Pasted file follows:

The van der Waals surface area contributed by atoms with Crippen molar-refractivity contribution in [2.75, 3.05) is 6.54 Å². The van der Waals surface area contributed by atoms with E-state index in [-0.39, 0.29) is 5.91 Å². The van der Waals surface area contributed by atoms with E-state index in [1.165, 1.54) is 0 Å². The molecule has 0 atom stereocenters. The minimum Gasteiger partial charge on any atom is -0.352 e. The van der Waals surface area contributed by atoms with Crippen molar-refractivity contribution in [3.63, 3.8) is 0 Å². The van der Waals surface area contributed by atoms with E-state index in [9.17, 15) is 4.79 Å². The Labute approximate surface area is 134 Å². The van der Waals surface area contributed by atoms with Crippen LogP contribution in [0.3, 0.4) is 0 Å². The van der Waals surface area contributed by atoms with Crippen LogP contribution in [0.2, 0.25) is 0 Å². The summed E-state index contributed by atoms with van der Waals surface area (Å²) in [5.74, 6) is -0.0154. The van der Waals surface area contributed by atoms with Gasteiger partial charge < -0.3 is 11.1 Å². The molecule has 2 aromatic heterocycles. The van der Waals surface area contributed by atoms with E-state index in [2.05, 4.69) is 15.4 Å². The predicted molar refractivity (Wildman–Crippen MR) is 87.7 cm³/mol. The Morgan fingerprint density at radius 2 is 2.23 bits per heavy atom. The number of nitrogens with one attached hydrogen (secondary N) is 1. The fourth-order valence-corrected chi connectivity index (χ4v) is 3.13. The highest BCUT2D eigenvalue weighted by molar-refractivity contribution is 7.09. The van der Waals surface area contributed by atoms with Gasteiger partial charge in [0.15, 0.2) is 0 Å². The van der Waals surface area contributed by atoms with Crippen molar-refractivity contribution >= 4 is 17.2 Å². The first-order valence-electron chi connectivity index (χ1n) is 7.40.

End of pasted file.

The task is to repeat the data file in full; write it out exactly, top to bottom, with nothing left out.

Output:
The van der Waals surface area contributed by atoms with Crippen molar-refractivity contribution in [2.75, 3.05) is 6.54 Å². The van der Waals surface area contributed by atoms with E-state index in [-0.39, 0.29) is 5.91 Å². The van der Waals surface area contributed by atoms with E-state index in [1.165, 1.54) is 0 Å². The molecule has 0 atom stereocenters. The minimum Gasteiger partial charge on any atom is -0.352 e. The van der Waals surface area contributed by atoms with Crippen molar-refractivity contribution in [3.63, 3.8) is 0 Å². The van der Waals surface area contributed by atoms with E-state index in [9.17, 15) is 4.79 Å². The Labute approximate surface area is 134 Å². The van der Waals surface area contributed by atoms with Crippen LogP contribution in [0.3, 0.4) is 0 Å². The van der Waals surface area contributed by atoms with Crippen LogP contribution in [0.2, 0.25) is 0 Å². The summed E-state index contributed by atoms with van der Waals surface area (Å²) in [5.74, 6) is -0.0154. The van der Waals surface area contributed by atoms with Gasteiger partial charge < -0.3 is 11.1 Å². The molecule has 2 aromatic heterocycles. The van der Waals surface area contributed by atoms with E-state index in [2.05, 4.69) is 15.4 Å². The predicted molar refractivity (Wildman–Crippen MR) is 87.7 cm³/mol. The Morgan fingerprint density at radius 2 is 2.23 bits per heavy atom. The number of nitrogens with one attached hydrogen (secondary N) is 1. The fourth-order valence-corrected chi connectivity index (χ4v) is 3.13. The highest BCUT2D eigenvalue weighted by molar-refractivity contribution is 7.09. The van der Waals surface area contributed by atoms with Gasteiger partial charge in [0.15, 0.2) is 0 Å². The van der Waals surface area contributed by atoms with Crippen molar-refractivity contribution >= 4 is 17.2 Å². The first-order valence-electron chi connectivity index (χ1n) is 7.40.